Physiologists had tried to calculate the hummingbird’s limits of endurance by comparing energy intake to output. Outside of migration, the birds operate almost entirely on blood sugar and stored carbohydrates, or glycogen. “For a hummingbird to make it across the Gulf of Mexico on carbohydrates, it would have to beef up to about 12 grams,” says nutrition physiologist James Hargrove of the University of Georgia in Athens. “It wouldn’t be able to lift off its branch!”
In fact, it turns out that hummingbirds have an unusual ability to abruptly flip from metabolizing carbohydrates to fat immediately prior to migration. “They can get across the gulf on roughly one gram of fat,” Hargrove says of “the best use of a gram of fat anywhere in the universe.”
In addition, hummingbird flight muscles are highly unusual. They’re made entirely of just one type of muscle fiber—dubbed FOG for fast oxidative glycolytic. “It allows hummingbirds to move quickly, but fatigue slowly,” Altshuler explains.
Yet even with their remarkable metabolism and high-efficiency muscles, hummingbirds crossing the Gulf of Mexico don’t have much oomph left once they make landfall—particularly if they encounter rough weather along the way. “That’s why patches of forest near the gulf coast are so important to their success,” says Altshuler.
Fuel burning is not the only physiological barrier to the bird world’s ultra-marathoners. “Shipwrecked sailors can survive over a month without food, but will die of thirst in a few days,” says physiologist Christopher Guglielmo of the Advanced Facility for Avian Research at the University of Western Ontario. “Now think about a bar-tailed godwit flying nonstop for almost nine days. How do such long-distance migrants retain enough water to sustain flight? And why don’t we find dehydrated birds at the end of the journey?”
It’s a given that migrating birds virtually shut down their kidneys to avoid losing water. “But they also lose major amounts of water by simply breathing,” says Guglielmo. The drier air encountered at high elevations may exacerbate water loss. This may explain why trans-gulf hummingbirds are often seen skimming just above the waves. The extra humidity right above the water may reduce the rate of water loss, and flying just above the surface can be more efficient aerodynamically, he says.
In addition, Guglielmo and others have found that migrating birds can produce their own metabolic, or internal, water—though sometimes at the cost of consuming their own muscles and even organs. “Burning lean tissue produces a lot more metabolic water than burning fat alone,” he explains.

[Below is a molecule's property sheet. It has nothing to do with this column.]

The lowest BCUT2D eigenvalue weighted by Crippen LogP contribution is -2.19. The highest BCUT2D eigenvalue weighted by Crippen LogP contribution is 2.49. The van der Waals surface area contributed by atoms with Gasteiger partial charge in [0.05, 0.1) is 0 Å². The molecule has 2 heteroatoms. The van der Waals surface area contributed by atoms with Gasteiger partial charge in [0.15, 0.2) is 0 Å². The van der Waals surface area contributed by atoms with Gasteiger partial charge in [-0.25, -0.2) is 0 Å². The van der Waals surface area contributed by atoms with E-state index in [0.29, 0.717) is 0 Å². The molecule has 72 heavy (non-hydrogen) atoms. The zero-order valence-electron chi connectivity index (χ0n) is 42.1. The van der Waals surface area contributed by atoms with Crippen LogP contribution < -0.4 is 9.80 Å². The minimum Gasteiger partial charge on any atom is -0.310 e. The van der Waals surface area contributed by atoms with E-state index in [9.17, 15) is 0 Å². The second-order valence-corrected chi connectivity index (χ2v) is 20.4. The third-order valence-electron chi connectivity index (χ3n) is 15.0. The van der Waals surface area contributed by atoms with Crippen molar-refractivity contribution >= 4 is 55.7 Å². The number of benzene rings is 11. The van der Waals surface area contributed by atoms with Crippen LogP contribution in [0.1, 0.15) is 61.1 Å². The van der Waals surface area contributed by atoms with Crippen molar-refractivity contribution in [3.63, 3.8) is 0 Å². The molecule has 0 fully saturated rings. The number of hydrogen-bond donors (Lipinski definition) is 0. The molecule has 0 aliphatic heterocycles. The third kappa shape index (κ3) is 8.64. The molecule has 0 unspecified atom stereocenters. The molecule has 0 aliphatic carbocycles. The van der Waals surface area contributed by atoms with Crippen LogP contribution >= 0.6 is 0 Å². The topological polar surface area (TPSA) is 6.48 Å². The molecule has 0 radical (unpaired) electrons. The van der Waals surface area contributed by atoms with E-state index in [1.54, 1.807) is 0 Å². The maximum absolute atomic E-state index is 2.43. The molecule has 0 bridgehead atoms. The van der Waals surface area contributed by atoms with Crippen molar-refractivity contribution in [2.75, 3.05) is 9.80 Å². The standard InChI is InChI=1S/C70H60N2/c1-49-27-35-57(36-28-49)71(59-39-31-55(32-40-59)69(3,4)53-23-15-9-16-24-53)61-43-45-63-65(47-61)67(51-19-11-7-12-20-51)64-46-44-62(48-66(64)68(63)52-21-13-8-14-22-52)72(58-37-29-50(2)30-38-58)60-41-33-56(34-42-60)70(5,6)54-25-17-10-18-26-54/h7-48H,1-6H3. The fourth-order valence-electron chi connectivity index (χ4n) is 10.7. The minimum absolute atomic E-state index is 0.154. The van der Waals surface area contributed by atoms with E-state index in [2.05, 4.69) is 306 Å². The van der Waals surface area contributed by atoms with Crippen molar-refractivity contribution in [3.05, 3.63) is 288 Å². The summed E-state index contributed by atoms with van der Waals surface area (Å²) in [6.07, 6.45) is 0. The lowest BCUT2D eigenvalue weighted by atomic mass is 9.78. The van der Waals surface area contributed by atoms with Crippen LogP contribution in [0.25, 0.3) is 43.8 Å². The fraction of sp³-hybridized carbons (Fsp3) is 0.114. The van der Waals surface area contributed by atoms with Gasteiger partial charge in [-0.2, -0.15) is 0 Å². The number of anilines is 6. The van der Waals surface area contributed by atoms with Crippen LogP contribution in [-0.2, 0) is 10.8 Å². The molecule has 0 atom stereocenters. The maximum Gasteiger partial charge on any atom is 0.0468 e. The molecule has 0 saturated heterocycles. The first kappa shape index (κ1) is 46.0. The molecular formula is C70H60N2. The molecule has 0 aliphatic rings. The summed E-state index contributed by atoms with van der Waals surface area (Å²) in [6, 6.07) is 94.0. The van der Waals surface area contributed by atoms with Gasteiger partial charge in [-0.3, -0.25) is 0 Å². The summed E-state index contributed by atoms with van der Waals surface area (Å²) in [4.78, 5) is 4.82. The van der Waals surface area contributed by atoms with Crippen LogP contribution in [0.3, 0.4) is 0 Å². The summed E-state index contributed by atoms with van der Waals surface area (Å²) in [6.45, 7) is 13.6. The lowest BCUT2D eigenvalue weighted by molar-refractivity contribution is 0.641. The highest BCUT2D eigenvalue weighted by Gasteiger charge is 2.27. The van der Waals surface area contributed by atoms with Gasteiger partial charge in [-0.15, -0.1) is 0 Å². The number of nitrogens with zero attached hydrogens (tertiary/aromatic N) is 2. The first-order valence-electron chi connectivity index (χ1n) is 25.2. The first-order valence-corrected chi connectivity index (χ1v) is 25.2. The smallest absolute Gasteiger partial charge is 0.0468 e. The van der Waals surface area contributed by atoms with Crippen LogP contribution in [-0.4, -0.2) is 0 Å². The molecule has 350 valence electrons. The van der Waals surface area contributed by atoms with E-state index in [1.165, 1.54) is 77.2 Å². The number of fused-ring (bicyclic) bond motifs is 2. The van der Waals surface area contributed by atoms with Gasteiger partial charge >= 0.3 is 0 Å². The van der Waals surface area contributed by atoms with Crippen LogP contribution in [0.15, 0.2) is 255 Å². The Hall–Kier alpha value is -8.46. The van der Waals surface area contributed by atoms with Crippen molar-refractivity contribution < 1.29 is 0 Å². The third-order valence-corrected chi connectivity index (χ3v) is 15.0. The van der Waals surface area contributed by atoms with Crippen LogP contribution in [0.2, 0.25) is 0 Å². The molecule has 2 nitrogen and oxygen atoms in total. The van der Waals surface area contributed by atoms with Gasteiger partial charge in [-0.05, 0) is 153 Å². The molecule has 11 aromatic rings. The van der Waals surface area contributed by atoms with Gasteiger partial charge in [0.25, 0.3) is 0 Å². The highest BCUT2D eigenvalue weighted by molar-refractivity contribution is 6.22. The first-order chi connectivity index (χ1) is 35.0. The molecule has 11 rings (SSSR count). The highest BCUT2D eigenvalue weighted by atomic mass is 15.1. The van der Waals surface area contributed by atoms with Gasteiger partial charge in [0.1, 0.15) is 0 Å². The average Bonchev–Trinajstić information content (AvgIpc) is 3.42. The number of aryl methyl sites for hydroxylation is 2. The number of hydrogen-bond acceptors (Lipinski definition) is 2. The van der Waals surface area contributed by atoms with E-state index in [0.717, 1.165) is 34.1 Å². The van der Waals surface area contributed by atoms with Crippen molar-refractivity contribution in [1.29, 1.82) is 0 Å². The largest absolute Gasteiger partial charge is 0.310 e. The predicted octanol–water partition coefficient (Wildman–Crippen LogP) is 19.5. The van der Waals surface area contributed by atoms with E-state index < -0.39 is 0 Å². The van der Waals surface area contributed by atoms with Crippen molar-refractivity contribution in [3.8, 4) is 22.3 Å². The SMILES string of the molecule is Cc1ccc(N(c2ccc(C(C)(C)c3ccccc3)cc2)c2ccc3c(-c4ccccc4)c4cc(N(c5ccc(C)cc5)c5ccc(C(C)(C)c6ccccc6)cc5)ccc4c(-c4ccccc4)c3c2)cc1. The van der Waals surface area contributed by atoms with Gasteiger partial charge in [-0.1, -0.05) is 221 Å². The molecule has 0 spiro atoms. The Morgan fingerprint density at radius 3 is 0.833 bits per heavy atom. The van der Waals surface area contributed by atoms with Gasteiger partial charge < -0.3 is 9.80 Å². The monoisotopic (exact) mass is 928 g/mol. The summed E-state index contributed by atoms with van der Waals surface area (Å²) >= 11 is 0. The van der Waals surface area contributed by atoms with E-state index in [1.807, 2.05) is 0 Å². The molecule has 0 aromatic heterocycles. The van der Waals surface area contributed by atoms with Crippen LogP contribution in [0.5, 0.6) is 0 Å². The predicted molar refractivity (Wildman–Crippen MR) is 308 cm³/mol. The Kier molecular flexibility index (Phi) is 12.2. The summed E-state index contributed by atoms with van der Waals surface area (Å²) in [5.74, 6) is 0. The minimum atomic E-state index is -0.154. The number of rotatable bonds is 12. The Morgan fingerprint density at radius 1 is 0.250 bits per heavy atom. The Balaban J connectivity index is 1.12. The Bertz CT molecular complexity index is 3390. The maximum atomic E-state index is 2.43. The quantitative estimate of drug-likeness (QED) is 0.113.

Naturally, the bird that breaks down too much muscle won’t make it to journey’s end. But breaking down digestive organs may be one way for a long-distance, nonstop migrant to scuttle unnecessary baggage, says biologist Robert Gill of the U.S. Geological Survey’s Arctic Shorebird Program. In the late 1990s, Gill collected nine bar-tailed godwits that had collided with a radar dome off the Alaskan coast just a few miles after starting their southward migration. Autopsies showed that the birds had miniscule gizzards, livers, kidneys and guts compared to a set of godwits that had been illegally poached in New Zealand during the winter.
Without their digestive organs, the departing godwits weighed significantly less than the wintering birds—despite being so fat that Gill likened them to “flying softballs.” Indeed, fat accounted for more than half of the just-launched godwits’ body weight.
This pre-migration breakdown of digestive organs may be even more dramatic in the red knot, a crimson-fronted sandpiper that migrates from the Arctic to New Zealand or South America with stopovers as many as 5,000 miles apart. During their southern winters and northern summers, red knots gobble up hard-shelled prey whole, digesting it with a heavy-duty gizzard that, relative to body size, is the largest of any shorebird. But over the course of one week, a red knot can halve the size and weight of its digestive organs, says Phil Battley, a biologist at New Zealand’s Massey University who studies migrating shorebirds.
After flying nonstop from Mexico's Yucatán Peninsula to the U.S. Gulf Coast, a ruby-throated hummingbird (left) desperately needs patches of forest to rest and refuel, yet such habitats are increasingly scarce and crammed with other hungry migrants. Commercial killing of horseshoe crabs in Delaware Bay threatens migratory red knots (right), which stop to feast on the crabs' eggs.
In other words, when ocean-crossing migrants finally make landfall, they’re not just weak and hungry, they need to literally rebuild their organs before they can digest normally. “And that takes protein,” says Guglielmo. A hummingbird that has just crossed the Gulf of Mexico, for instance, cannot simply tank up on nectar. “It needs insects and lots of them,” he says. So do millions of other gulf-migrating songbirds, including vireos, thrushes, warblers, tanagers and orioles.